So it is with every great truth that is making its way in the world. It stirs up a vast amount of talk. Some people approve of the truth, and bring their little store of facts to show what a fine thing it will be; others disapprove of it, and bring the same little facts, arranged in a different way, to show that if this principle is adopted it will inflict immense damage upon the welfare of society. Many remember how it was when the great question of the abolition of slavery came up in this country. Some men argued against it, ingeniously devising plausible arguments, full of statistics and Bible texts, and assertions that slavery was Indorsed by Christianity; and others argued in its favor, with more statistics, and other Bible texts, and the assertion that Christianity and slavery were totally incompatible; and meanwhile the principle of human freedom went on working, and in time the slaves were set free.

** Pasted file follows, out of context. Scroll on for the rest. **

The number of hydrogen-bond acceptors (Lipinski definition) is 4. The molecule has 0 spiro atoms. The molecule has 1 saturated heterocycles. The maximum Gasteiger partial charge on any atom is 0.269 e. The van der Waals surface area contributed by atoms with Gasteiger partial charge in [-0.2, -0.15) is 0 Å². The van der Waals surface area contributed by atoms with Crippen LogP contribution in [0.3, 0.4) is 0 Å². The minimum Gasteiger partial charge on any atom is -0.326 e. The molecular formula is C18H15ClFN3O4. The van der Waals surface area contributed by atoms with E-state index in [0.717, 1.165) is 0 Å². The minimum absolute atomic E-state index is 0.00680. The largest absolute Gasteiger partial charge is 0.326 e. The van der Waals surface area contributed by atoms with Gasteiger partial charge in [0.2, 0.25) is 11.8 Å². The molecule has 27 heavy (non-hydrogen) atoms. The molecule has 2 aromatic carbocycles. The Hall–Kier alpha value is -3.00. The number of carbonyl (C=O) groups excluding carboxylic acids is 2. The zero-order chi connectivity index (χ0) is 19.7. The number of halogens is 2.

How did the man of upright mind and noble heart decide the question of slavery or abolition in the days when that question was before the country? Did he weigh argument against argument, statistics against statistics, this Bible text against that Bible text? No. He simply sat down in the quietude of his own chamber and said to himself: "The slaves are men like me. Would I be willing to be a slave? Will it, in the long run, be profitable to humanity if a portion of the human race remains in bondage?" And it did not take him long to answer the question. His own reason told him what the answer was. He declared then and there that slavery was wrong, and henceforth he was on the side of freedom.